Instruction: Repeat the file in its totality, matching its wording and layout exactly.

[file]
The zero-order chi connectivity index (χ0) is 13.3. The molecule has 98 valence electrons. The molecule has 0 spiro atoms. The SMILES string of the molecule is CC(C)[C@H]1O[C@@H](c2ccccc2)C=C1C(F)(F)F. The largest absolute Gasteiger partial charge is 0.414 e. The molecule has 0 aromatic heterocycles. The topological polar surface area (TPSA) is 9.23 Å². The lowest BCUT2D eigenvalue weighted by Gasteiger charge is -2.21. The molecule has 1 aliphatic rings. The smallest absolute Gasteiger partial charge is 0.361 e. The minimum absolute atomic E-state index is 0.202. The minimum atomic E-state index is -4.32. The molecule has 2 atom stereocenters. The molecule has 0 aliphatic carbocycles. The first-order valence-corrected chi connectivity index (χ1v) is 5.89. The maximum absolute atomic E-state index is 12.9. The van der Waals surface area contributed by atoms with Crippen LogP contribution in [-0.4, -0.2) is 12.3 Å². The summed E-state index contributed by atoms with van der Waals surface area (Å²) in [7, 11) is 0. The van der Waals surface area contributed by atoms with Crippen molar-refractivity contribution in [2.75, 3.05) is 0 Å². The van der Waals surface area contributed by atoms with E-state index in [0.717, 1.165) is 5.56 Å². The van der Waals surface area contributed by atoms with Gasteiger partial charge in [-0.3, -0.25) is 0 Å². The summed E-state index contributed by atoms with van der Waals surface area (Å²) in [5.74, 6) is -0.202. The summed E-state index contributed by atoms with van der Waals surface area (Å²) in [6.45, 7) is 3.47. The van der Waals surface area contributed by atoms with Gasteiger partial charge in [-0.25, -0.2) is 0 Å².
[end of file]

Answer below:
The zero-order chi connectivity index (χ0) is 13.3. The molecule has 98 valence electrons. The molecule has 0 spiro atoms. The SMILES string of the molecule is CC(C)[C@H]1O[C@@H](c2ccccc2)C=C1C(F)(F)F. The largest absolute Gasteiger partial charge is 0.414 e. The molecule has 0 aromatic heterocycles. The topological polar surface area (TPSA) is 9.23 Å². The lowest BCUT2D eigenvalue weighted by Gasteiger charge is -2.21. The molecule has 1 aliphatic rings. The smallest absolute Gasteiger partial charge is 0.361 e. The minimum absolute atomic E-state index is 0.202. The minimum atomic E-state index is -4.32. The molecule has 2 atom stereocenters. The molecule has 0 aliphatic carbocycles. The first-order valence-corrected chi connectivity index (χ1v) is 5.89. The maximum absolute atomic E-state index is 12.9. The van der Waals surface area contributed by atoms with Crippen LogP contribution in [-0.4, -0.2) is 12.3 Å². The summed E-state index contributed by atoms with van der Waals surface area (Å²) in [7, 11) is 0. The van der Waals surface area contributed by atoms with Crippen molar-refractivity contribution in [2.75, 3.05) is 0 Å². The van der Waals surface area contributed by atoms with E-state index in [0.717, 1.165) is 5.56 Å². The van der Waals surface area contributed by atoms with Gasteiger partial charge in [-0.3, -0.25) is 0 Å². The summed E-state index contributed by atoms with van der Waals surface area (Å²) in [5.74, 6) is -0.202. The summed E-state index contributed by atoms with van der Waals surface area (Å²) in [6.45, 7) is 3.47. The van der Waals surface area contributed by atoms with Gasteiger partial charge in [-0.25, -0.2) is 0 Å².